Previous Challenge Entry (Level 4 – Masters)
Topic: Flat (01/03/13)
TITLE: The Quip - and the Dead!
By Noel Mitaxa
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His frequent use of irony and hyperbole – a big word that theologians like to use when ordinary folks would just say exaggeration - is usually lost on those who equate long frowns with deep spirituality.
James and John were two of Jesus’ closest friends, but he still gently dubbed them Sons of Thunder for asking (in Luke 9:54) about calling down fire from heaven on a Samaritan village that refused to welcome them.
At least they asked for his permission, but I also recall an “expert’s” serious claim that their sobriquet arose because their father Zebedee had a bad temper! (Chapter and verse, please, mister expert?)
More irony shows in Matthew 23, when he called the scribes and Pharisees “blind guides” and “whitewashed sepulchres:” clear oxymorons; since guides must be able to see, and Pharisees only wore black, with dark blue fringes.
And his exaggeration (sorry) hyperbole?
It’s hard not to chuckle at the absurdity of trying to remove a small splinter from your brother’s eye while there’s a plank poking out from your own, as he warns in Matthew 7:3.
Imagine his Matthew 19:24 word-picture of a camel – fully-laden or otherwise – invading an embroidery session, looking to insert itself inside the eye of any needle present! Needle-ss to say, some “scholars” have since invented a small door within the city gate that an unladen camel just might squeeze through to get inside!
I envisage that camel having less trouble with his task than any teachers who have to keep a straight face while proposing such an explanation. Why not just accept that God can achieve what is humanly impossible, and then to take a second option of getting a life? I wonder if in Matthew 23:24 that Jesus wasn’t rubbing it in just a little more when talking about those legalists who strained out tiny gnats from a cup, only to gulp down a camel they hadn’t noticed…
But without trying to reduce Jesus’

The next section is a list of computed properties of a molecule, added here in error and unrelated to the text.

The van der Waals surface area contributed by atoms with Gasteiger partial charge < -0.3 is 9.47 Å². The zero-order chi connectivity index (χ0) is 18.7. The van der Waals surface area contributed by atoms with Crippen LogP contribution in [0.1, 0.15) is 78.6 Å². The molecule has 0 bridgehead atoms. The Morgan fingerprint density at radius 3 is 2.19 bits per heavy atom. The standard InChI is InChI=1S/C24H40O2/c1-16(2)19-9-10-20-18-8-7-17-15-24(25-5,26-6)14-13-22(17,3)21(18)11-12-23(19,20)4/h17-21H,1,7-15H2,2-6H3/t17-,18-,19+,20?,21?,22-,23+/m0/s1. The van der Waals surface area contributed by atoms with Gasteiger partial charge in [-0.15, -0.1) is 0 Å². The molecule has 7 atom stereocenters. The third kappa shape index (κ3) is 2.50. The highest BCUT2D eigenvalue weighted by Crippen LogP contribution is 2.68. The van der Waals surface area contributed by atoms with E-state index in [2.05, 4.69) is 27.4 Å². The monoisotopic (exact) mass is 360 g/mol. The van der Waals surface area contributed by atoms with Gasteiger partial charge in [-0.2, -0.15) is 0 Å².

teachings to material for stand-up comedians, his use of humour allows some room for us to include it in our sermons. Yet I make no claim to infallibility - as the following episode may indicate.
On Sunday morning, February 5th 1984,
while preaching from Matthew 5’s Beatitudes, I mentioned that modern translators use “happy” in place of the older “blessed.” From there I urged my little flock to join in others’ happiness instead of piously waiting for obvious spiritual – and doctrinally-pure reasons to smile.
“As a matter of fact,” I continued, “our family is happy because yesterday - February 4th - we got together to celebrate our parents’ golden wedding. How about that? Fifty years married!”
Their happy response was a collective “Aaaaaaaaaahhhh!” that swept the chapel. While waiting for their approval to subside, I suddenly recalled that my grandfather had been born in 1884! And heard myself saying: “And this year, we celebrate my grandfather’s one-hundredth birthday!”
An extended “Oooooooooohhhhhh!” and a burst of applause greeted this news. But all the while my heart was racing, as I feverishly asked myself: “How do I get out of this?”
By the time order was restored, I’d found an escape from my deep verbal crevasse…
“Unfortunately, he won’t be with us to celebrate. He died in 1960!”
Laughter erupted, far outstripping the “Aah” and the “Ooh,” both in length and in volume. One lady actually left the chapel, hurrying to reach the toilets before (as she later explained) she had a bladder
The rest of the sermon was devoid of any further self-imposed tangents and heart pulpit-ations.
That same Sunday I had a second service about twenty minutes’ drive away. During the drive, aglow with my unplanned success, I decided to rerun this new preaching feature, with exactly the same timing and delivery.
This time however, an older congregation’s stony faces greeted my oratory incursion.
Years later, I still wonder whatever happened, that my quip died so quickly – or at least fell so flat...
Did it this time flatten itself against the back wall, at the same speed as it left the pulpit, unhindered by any connection with auditory nerves along the way?
Or did it collapse at my feet, spreading itself into the carpet’s flatness and whimpering softly in the terminal agony of being totally ignored?
All I know is that there are pockets of humour lurking in many sermons.
Sometimes I find them.
Sometimes they find me.
Author's note: True story.
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